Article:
Eviction moratorium could deepen Mass. housing crisis

Landlord Doug Quattrochi, executive director of the nonprofit group MassLandlords.net, installs equipment on a property.

By Noemi Arellano-Summer
BU News Service

BOSTON — The Massachusetts eviction moratorium could be creating a deeper affordable housing crisis in the state, forcing landlords once willing to take on financially riskier tenants, like those with poor credit, to balk at the prospect.

Some property owners leave vacant units rather than bear the costs of lost rent, maintenance, utilities and other bills they may never recoup.

“I’ve put [some units] out of touch for the truly, truly desperate while I was willing to take a risk before because I could hold them accountable,” said Branch Yules, who manages 170 units of mixed-income rental properties in Hudson and Marlboro.

“You can’t carry them,” he said. “You literally can’t afford to have people in those units.”

Due to expire Oct. 17, the moratorium blocks the filing of most new evictions and pauses pending cases. It also fails to outline how accumulated back rent will be repaid. Tenants must pay unless they provide their landlord with a written notice they cannot due to COVID-19. 

A proposal to extend the moratorium for a year is pending, worrying landlords who want to continue renting their properties.

“We’re housing providers. That’s what we do,” said Sheryl Chase, a West Springfield property manager of 400 units. “We need people to live there.” 

Negotiating some sort of payment plan with tenants is more effective than costly eviction proceedings where attorney fees and court costs add up in addition to the loss of rental income, landlords said.

“An easy eviction is six weeks. I know someone who went through an eviction. It took her two years,” said Sherri Way, a realtor who manages her own 15 Worcester-area units. During the moratorium, she said all but one tenant has paid.

“I’ve been really lucky. But I also screen my tenants really well,” she said.

The situation is becoming unsustainable for landlords who invested in properties to build retirement or college funds, said Doug Quattrochi, executive director of the nonprofit group MassLandlords.net. He has been working with his tenants to ensure some rent is paid.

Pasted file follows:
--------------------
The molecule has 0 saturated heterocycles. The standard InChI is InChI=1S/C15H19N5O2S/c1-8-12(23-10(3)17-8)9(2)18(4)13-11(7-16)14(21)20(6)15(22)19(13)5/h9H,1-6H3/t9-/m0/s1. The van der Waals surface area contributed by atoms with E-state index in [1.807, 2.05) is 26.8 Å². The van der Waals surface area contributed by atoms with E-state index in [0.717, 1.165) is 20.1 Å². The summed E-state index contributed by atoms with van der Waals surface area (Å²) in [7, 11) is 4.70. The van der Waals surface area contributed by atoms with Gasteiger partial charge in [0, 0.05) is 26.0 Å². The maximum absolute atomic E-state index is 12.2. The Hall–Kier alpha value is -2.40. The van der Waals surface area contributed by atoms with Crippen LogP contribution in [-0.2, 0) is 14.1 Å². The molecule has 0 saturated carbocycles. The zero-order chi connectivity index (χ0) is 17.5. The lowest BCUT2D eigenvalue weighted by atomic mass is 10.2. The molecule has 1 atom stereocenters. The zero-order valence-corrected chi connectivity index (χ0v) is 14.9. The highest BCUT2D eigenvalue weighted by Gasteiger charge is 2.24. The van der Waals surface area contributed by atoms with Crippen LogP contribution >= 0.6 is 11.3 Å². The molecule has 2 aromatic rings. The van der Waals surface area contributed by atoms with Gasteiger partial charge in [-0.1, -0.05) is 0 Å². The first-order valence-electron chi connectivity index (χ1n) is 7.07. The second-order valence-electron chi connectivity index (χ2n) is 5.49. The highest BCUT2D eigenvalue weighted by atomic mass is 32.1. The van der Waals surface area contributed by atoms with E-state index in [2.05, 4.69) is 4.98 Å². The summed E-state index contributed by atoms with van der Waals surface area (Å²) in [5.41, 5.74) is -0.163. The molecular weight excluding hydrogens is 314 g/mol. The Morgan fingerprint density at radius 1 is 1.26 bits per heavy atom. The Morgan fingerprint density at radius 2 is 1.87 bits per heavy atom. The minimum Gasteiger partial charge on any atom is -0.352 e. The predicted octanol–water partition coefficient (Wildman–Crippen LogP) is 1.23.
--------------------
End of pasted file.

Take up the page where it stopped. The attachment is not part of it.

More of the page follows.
Quattrochi’s tenant Raina Hasan, 27, a student from India, lost part-time jobs and internships that were canceled during COVID-19. She now pays $590 in rent for the Worcester apartment she shares with roommates after missing two months due to a delayed loan.

“I consider myself really lucky that I have got Doug as my landlord,” Hasan said.

Springfield landlord Peter Houser said he had lost up to $25,000 a month in unpaid rent since March. Directing tenants to government housing aid and reminding the laid-off to file for unemployment has helped keep the rent coming in, he said.

“I wasn’t in a position where I could afford to forgive and I didn’t want people to not pay and get to a point where they could never recover,” Houser said.

Other landlords worry about paying for needed property upkeep. Dorothy Whitaker, 86, and her husband have been renting out units in Monson and Palmer since 1982. One unit needs a new driveway, which could cost $5,000.   

“You can’t let something like that go because it’s a safety issue,” she said.  

Two of their 19 tenants are not currently paying. The couple is out of about $24,000 since March, Whitaker said. State lawmakers ignored the impact the moratorium would have on landlords, she said. 

“[State legislators] have no idea what it is to clean and repair and maintain apartments,” Whitaker said.

Susanne Fuller and her husband rent out three buildings in Acton and Maynard, purchased as retirement investments. 

“[My husband] refers to it as a three-legged stool: We have social security and we have rent and we have a little bit of money from savings and investments,” Fuller said. Rent is coming in, but Fuller worries as legislators consider a moratorium extension.   

The law was a poorly thought out reaction to a complex problem, Fuller said.

“You’re going to have a few people taking it on the neck to the tune of thousands of dollars a month. That’s not reasonable or fair at all,” Fuller said. “I’m saying this not out of any lack of compassion for the people that are hurting. I’m saying it has to be a different solution.”

Maggie Mulvihill, Boston University Associate Professor of the Practice in Computational Journalism, contributed to this report.

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